Bitesize Impact 25: Kryon


Kryon – previously known as Kryon Systems – provides a robotic process automation (RPA) platform using patented AI technologies to enable insurers to automate repetitive manual processes.

Insurance accounts for 75% of its business, which also includes banking and other financial services.

Kryon was founded in 2008 and has received total funding of $20m, including a $12m Series B financing round in September 2017 led by Aquiline Technology Growth (ATG) and Vertex Ventures. The funding has helped it expand its global presence and it now has offices in London, Germany, The Netherlands, Israel, India, Singapore and the US (New York and Atlanta).

New developments this year include an RPA Platform as a Service (PaaS) and an Automated Process Discovery tool. The latter is an AI-powered analytics engine which identifies processes that can (and can’t) be automated. A tier one insurance company in the US is currently implementing this tool.

Kryon has three main robotic offerings:

  • Unattended robots: Where a repetitive manual process is automated without the need for further human input
  • Attended robots: Which employees can access from their desktop to execute tasks on demand
  • Hybrid: Where an employee can ‘work together’ with a robot. For example a claims handler might interact with a robot during a customer call to source or validate certain information.

Public insurance customers include Allianz Singapore and AIG in Israel. Overall it has 22 insurance company customers (41 in total).

Allianz Singapore has automated premium payment processing, reconciling Excel files of customers’ premiums payments with bank statements. It then enters payments into the ERP system. This process took between 90 and 120 minutes per customer for a human; using RPA each transaction is processed in 20 minutes.

AIG Israel is applying RPA to its back-office claims, service, IT and finance functions. One application includes the review of previous motor claims history, which has dropped from 45 minutes per customer to 1.5 minutes and removed all human error. AIG has not made any employees redundant as part of the robotic deployment but offloaded lots of mundane tasks to allow them to focus on more productive work.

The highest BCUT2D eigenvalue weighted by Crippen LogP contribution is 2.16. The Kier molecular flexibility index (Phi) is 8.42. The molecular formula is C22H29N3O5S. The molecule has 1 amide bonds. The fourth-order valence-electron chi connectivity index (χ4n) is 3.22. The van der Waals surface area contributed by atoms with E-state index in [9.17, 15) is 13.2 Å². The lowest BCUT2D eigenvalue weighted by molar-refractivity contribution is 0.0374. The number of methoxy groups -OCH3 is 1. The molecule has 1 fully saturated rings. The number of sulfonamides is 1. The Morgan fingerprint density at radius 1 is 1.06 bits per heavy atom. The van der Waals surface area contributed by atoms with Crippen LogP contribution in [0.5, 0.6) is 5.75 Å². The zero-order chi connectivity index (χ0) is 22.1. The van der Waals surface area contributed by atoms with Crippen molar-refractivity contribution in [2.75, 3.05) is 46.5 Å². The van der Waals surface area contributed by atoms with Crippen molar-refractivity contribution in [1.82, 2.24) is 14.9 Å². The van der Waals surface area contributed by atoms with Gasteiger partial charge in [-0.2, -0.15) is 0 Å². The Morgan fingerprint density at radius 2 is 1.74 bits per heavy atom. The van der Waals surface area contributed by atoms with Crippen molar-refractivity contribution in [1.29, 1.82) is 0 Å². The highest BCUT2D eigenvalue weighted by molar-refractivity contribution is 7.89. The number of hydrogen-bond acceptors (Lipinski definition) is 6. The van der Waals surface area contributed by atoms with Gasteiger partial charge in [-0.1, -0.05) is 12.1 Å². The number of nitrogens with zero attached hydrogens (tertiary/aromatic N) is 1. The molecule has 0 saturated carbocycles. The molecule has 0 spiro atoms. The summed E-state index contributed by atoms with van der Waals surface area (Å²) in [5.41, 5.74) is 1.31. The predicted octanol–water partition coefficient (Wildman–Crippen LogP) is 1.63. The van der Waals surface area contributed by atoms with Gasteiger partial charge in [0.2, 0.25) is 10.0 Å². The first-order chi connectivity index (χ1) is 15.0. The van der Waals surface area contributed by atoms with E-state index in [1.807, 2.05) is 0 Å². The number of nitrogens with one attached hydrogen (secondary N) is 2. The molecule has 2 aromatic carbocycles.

Kryon’s system can work with insurers’ legacy systems as the use of AI enables it to grab data from older systems without the need for integrations. No programming or coding is required and the systems use a drag and drop interface.

Kryon has over 100 FTEs but has not released any revenue data.


Kryon is making great progress in an increasingly crowded market dominated by one firm, Blue Prism. Some argue that RPA is a solution to a problem that will be make redundant through replatforming from legacy systems. However, we think it is more realistic to argue that these technology migrations will take long enough to give companies like Kryon a long window to succeed.

RPA presents implementation challenges similar to any other work transfer project (e.g. offshoring or outshoring). First, the processes being transferred need to be clearly understood and detailed. Second, the transfer needs to be assessed against the value created: RPA robots come with frictional costs so the return needs to warrant the cost (more on this below). Finally, RPA projects tend to work best when done using agile methodology, for example building and launching robots on a regular cadence. The result is that IT and change functions need to be set up to work in this way – typically not their preferred operating rhythm.

It is interesting to note that the impact of RPA implementations is rarely headcount reductions – as such they rarely support opex business cases. Instead, they help insurers re-deploy their employees on higher-value tasks – the benefit of which might be obvious, but is often hard to quantify.

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